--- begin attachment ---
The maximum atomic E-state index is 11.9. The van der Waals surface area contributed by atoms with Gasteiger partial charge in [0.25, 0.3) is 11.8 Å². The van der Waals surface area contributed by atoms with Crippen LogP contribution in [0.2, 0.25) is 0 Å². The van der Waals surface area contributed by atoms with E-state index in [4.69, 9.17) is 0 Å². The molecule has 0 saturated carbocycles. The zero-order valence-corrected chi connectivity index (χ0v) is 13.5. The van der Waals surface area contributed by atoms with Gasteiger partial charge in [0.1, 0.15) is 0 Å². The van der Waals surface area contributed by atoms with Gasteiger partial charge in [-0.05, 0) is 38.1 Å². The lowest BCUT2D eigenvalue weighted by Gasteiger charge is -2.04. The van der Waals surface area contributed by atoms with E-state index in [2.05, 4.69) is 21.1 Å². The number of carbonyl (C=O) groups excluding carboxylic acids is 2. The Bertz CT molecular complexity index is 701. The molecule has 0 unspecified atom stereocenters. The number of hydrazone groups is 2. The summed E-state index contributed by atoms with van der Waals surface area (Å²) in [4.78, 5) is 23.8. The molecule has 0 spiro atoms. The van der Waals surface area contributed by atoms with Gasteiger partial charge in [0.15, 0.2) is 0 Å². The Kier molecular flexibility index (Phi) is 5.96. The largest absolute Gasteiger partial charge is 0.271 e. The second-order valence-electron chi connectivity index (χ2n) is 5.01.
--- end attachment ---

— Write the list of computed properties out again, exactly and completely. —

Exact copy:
The maximum atomic E-state index is 11.9. The van der Waals surface area contributed by atoms with Gasteiger partial charge in [0.25, 0.3) is 11.8 Å². The van der Waals surface area contributed by atoms with Crippen LogP contribution in [0.2, 0.25) is 0 Å². The van der Waals surface area contributed by atoms with E-state index in [4.69, 9.17) is 0 Å². The molecule has 0 saturated carbocycles. The zero-order valence-corrected chi connectivity index (χ0v) is 13.5. The van der Waals surface area contributed by atoms with Gasteiger partial charge in [0.1, 0.15) is 0 Å². The van der Waals surface area contributed by atoms with Gasteiger partial charge in [-0.05, 0) is 38.1 Å². The lowest BCUT2D eigenvalue weighted by Gasteiger charge is -2.04. The van der Waals surface area contributed by atoms with E-state index in [2.05, 4.69) is 21.1 Å². The number of carbonyl (C=O) groups excluding carboxylic acids is 2. The Bertz CT molecular complexity index is 701. The molecule has 0 unspecified atom stereocenters. The number of hydrazone groups is 2. The summed E-state index contributed by atoms with van der Waals surface area (Å²) in [4.78, 5) is 23.8. The molecule has 0 spiro atoms. The van der Waals surface area contributed by atoms with Gasteiger partial charge in [0.15, 0.2) is 0 Å². The Kier molecular flexibility index (Phi) is 5.96. The largest absolute Gasteiger partial charge is 0.271 e. The second-order valence-electron chi connectivity index (χ2n) is 5.01.